Ben Langhinrichs

July, 2011
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Genii Weblog


Civility in critiquing the ideas of others is no vice. Rudeness in defending your own ideas is no virtue.


Thu 21 Jul 2011, 05:09 PM
Note: I accidentally posted this earlier without its content. I thought it was in draft, but no. Oops!

A question came in from a customer today regarding why CoexLinks did not process a message that was already in MIME, and whether there were other flags or conditions that would prevent a message from being processed. I thought I'd share and elaborate on the answer to give an idea of how CoexLinks works.

Answer (modified slightly to clarify for blog):

It is a basic assumption and requirement for CoexLinks that the message be in rich text format. There are two reasons for this. The first is that after the conversion to MIME by the native engine, some of the loss of information has already occurred. We could still read the MIME (the engine has that ability for other reasons, but it is not used), but if the information to generate a better doclink is gone, we cannot retrieve it. The second reason is that a great many messages would have to be processed that shouldn't need to be. Since every email routed through a server would need processing, all the inbound mail (already in MIME) would be processed, as well as any email already converted by a client or server that routed through your gateway. That would be a huge load added to the server for many companies, with virtually no gain.

That said, here are the tests applied to a message to determine whether to process it at all. The order is determined by the philosophy that you should do the least processing necessary to determine whether to skip, as CoexLinks scales up to very, very heavy loads. The first four checks are unlikely to apply to most people, but I added them for completeness sake. Numbers 5 and 6 are the ones which block the majority of messages that are blocked.

1) If the environment variable COEXDocLinkType is set to 0 (usually a temporary way to turn off CoexLinks), skip processing.

2) If the environment variable COEXLimitToDB is set (not common), skip if the database is not one of the specified databases.

3)  If any of the environment variables COEXExcludeHintServer or COEXExcludeHintServers or COEXIncludeReplicaID are set (not common), skip if the hint server or replica id doesn't match criteria.

4) If the environment variable COEXSkipNoLinksItem is set (only used in very heavily loaded systems with no mails created by agent), skip if the $Links field does not exist.

5) If the COEXStampDate item exists and has a time within the last five minutes, skip processing. This item is set by CoexLinks to ensure that multiple servers don't need to process the same message multiple times.

6) If the Body item is already in MIME, skip processing.

7) If the COEXDocLinkType is set to 2 (generate NDL attachments) and there are already NDL attachments, the message is skipped. This check is going away with Version 3 because there are corner cases where it does not process replies and forwards as it should.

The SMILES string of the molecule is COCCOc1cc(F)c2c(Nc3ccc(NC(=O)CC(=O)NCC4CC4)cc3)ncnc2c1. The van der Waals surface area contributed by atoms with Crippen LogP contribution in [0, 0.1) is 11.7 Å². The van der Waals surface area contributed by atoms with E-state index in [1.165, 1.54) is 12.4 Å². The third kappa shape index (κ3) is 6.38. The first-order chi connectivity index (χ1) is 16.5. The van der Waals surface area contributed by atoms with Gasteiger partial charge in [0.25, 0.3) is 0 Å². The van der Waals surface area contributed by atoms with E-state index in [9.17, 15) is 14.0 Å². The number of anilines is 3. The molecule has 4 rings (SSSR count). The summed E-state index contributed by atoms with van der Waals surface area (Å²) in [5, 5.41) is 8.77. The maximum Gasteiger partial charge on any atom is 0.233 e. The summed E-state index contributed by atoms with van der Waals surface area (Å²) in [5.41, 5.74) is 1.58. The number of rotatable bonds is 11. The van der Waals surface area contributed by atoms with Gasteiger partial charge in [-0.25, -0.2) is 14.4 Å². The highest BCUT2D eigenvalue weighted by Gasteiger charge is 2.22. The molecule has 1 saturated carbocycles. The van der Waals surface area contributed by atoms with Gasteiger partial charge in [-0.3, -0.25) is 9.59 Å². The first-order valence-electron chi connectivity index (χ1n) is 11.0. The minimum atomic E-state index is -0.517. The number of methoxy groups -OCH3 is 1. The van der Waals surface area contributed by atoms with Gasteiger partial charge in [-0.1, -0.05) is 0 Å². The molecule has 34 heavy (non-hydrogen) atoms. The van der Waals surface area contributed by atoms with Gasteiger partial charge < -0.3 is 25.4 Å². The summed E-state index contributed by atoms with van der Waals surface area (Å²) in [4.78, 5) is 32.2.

Copyright © 2011 Genii Software Ltd.

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Thu 7 Jul 2011, 11:20 AM
The easy part of writing software is often "making it work." It may take a lot of time and effort, but if you plan appropriately, design carefully and develop to meet your specifications, the software will eventually work.

The hard part of writing software is "making it easy." It takes effort at every stage, from planning to design to development, and still you are likely to miss the mark. So, you re-design, re-develop and keep working. Losing patience means off-loading the effort on to your customers, who may not be interested in a harder process or less intuitive interface.

With that in mind, I am close to introducing better support for XPages and CoexEdit. First, I made it easy to handle a known template, the ND 8.5.2 Discussion database, by simply adding a Notes.INI line CoexEditRecognizeDiscussion=1. No design changes necessary, but also dedicated to a single template. 

It has been harder to make things easy for any potential XPage application. I tried various methods for identifying the custom/bespoke application, but some were too cumbersome or convoluted, while others were too draconian or resource-intensive. The current plan includes two or three steps, depending on the application.

Step 1) Add a Notes.INI line CoexEditEnableXPages=1

Step 2) Add a text field, $CoexEditXPage on any form (not XPage or Custom control) that contains rich text fields to be handled. It can be computed or set, but a value of "0" means the form does not use CoexEdit, while "1" (or higher) means it does.

Step 3) If there is more than one rich text field, or if there is one which is not named "Body", add a text field, $CoexEditFlds, which may have multiple values that are the names of the rich text fields. If the only rich text field to be handled is named "Body", you can skip this.

This may still change, but at least it is close. I might even skip Step 1, and only check for CoexEditEnableXPages=0, with 1 being considered the default. Then, in many cases, only Step 2 would be necessary for adding CoexEdit support to a custom XPage app using a Body field.

Copyright © 2011 Genii Software Ltd.

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